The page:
April 27, 2007
THE TRIB TIMES WILL RETURN NEXT WEEK, GOD WILLING (James 4:15).
(John 10:16) And
I have other sheep, that are not of this fold; I must bring them also,
and they will heed my voice. So there shall be one flock, one shepherd.
VIA CHIESA: Easter in Vietnam: An Extraordinary Account
CATHOLIC PRIESTS, VIETNAMESE ARE THE NEW IRISH
Crossing the Pacific in a
boat, 10-year-old Bich Vu had a face-off with God. "If you save me and
my family," he promised nearly three decades ago, "my life will be
The miracle happened, and Vu, now 39, kept his word by becoming a priest.
"My experience on the ocean," he says, "made my faith grow stronger. It taught me that I was weak. I couldn't save myself; I had to depend on God."
Vu, known to parishioners at Anaheim's St. Boniface Catholic Church as Father Augustine, is part of a wave of immigrant Vietnamese priests helping ease a critical cleric shortage and changing the face of the Roman Catholic Church.
"Vietnamese priests are filling the gap," said Ryan Lilyengren, a spokesman for the Diocese of Orange. "People are calling them the new Irish."
Though Asians are only 1% of the estimated 77 million U.S. Catholics, they account for 12% of Catholic seminary students, according to the Center for Applied Research in the Apostolate at Georgetown University. In places such as Orange County, home to the largest Vietnamese community outside Vietnam, that has translated into major change: Of 181 diocesan priests, Lilyengren said, almost 28% are Asian, predominantly Vietnamese.
The influx of Vietnamese clergy comes as the number of priests nationwide has dropped nearly 30% in three decades, from 58,900 in 1975 to about 41,700 last year.
Vietnamese immigrants are stepping in, experts say, for a number of reasons. They come from a culture steeped in religious values that bestows high status on the clergy. They also grew up in a poor country where entering the priesthood was an economic step up. And many lived through political and religious repression when they weren't allowed to practice their faith, let alone become priests.
"Under the Communists we couldn't go to seminary," Vu said, "[so] we have a desire to become priests."
Desert Fathers: sayings of the Early Christian Monks: Unceasing
DEATH OF LEADER
OF CHINA'S STATE-BACKED CHURCH MAY SIGNAL CHANGE IN CHINA-VATICAN
Chinese Catholic Bishop
Tieshan of Beijing, who clashed with the Vatican by appointing
non-approved bishops has died in Beijing, aged 76 years.
"The death of Bishop Fu is a national matter, more than a religious one," Hong Kong-based Franciscan priest Stephen Chan told ENI on 23 April 2007. "After his death, the government-sanctioned church may chose another person to replace him."
Francis Wong writes: The Chinese Patriotic Catholic Association refuses to recognise the authority of the Vatican. Many Catholic lay persons and clergy, however, have stayed loyal to the church in Rome, something that has angered the Chinese authorities and has also resulted in [mistreatment] of those going underground for worship.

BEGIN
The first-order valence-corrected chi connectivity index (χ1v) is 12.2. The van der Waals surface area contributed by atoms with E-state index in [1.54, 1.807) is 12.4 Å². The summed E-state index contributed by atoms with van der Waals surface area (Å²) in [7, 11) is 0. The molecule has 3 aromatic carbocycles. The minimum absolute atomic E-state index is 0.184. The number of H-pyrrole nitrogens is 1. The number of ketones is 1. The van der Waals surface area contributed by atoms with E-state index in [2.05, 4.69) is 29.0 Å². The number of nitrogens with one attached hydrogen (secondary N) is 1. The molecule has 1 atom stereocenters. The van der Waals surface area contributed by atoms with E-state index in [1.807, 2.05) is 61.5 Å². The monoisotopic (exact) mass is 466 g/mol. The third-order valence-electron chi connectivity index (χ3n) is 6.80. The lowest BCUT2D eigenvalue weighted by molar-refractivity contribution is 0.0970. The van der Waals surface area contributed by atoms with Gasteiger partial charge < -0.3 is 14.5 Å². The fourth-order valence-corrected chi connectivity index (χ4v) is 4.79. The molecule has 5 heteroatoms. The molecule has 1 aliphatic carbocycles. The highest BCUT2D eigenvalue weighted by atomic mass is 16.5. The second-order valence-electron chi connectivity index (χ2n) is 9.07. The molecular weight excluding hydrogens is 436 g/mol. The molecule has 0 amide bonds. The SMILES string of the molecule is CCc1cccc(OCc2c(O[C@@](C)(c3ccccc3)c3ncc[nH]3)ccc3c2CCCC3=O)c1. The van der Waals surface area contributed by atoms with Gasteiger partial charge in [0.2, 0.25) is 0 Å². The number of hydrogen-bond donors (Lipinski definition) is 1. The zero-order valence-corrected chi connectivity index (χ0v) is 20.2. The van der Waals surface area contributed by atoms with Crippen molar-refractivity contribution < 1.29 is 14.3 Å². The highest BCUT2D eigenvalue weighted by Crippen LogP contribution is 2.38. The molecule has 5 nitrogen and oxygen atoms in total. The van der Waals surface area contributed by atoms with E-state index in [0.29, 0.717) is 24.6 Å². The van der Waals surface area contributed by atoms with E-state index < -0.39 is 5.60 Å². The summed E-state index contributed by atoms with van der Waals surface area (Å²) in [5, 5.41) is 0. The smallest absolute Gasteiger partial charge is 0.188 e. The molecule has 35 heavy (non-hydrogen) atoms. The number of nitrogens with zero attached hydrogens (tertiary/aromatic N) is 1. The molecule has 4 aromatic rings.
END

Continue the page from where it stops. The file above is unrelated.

"Perhaps Fu's death will open a new chapter in the choice of a new pastor in Beijing who is more attentive to a harmonious society and more faithful to the Catholic Church," wrote Italian priest Bernardo Cervellera, who worked in China, and is now the editor of AsiaNews.it Cervellera wrote of Fu: "A grand career in politics and in the Patriotic Association, total subjection to the ideology and the power of the Party and the Patriotic Association; adored by the regime, disliked by his flock. With his death one of the most painful chapters of the Church in China comes to an end and a new phase of greater dialogue between China and the Vatican is (perhaps) on the horizon."
Kong's Cardinal Zen prays for Fu Tieshan, but calls on China
to commit itself more to relations with Vatican
China's Catholics, the Holy See and religious freedom
CATHOLICS DEFY CHINA GOVERNMENT FOR FAITH
Deep in the southwest mountains of officially atheist China, a small congregation of Tibetan Catholics still pledges its loyalty to the Pope after years of persecution and isolation.
This community in the mountains of Yunnan province that buttress Tibet itself has remained a bastion of the faith since Swiss missionaries converted their ancestors a century ago.
Their small church was leveled in the 1960s during the heyday of the Cultural Revolution and its priests chased away. Members of the congregation also recount how they and their families endured frequent raids by their Buddhist neighbours.
But despite decades of hardship, the Catholic faith still runs strong among the few hundred villagers.
"No matter what happens, I would never abandon my religion," said 72-year-old Catholic Ma Dilin.
"There is no conflict between us and other religions. Our religion was passed on to me by the older generation, and will be passed on to the next generation. It is never going to change. I hope the younger generation can follow Catholicism as I do."
VIA CATHOLIC ONLINE: Catholic Chinese dioceses see surge in Easter baptisms among young, educatedThe Desert Fathers: sayings of the Early Christian Monks: Unceasing Prayer
April 24, 2007
(John 15:12-13) "This is my commandment, that you love one another as I have loved you. Greater love has no man than this, that a man lay down his life for his friends.
THREE KILLED IN ATTACK ON BIBLE PUBLISHING HOUSE IN TURKEY
Three employees of a
prints and distributes Bibles were killed in Turkey on Wednesday (April
18th) in the latest attack on the country's tiny Christian minority.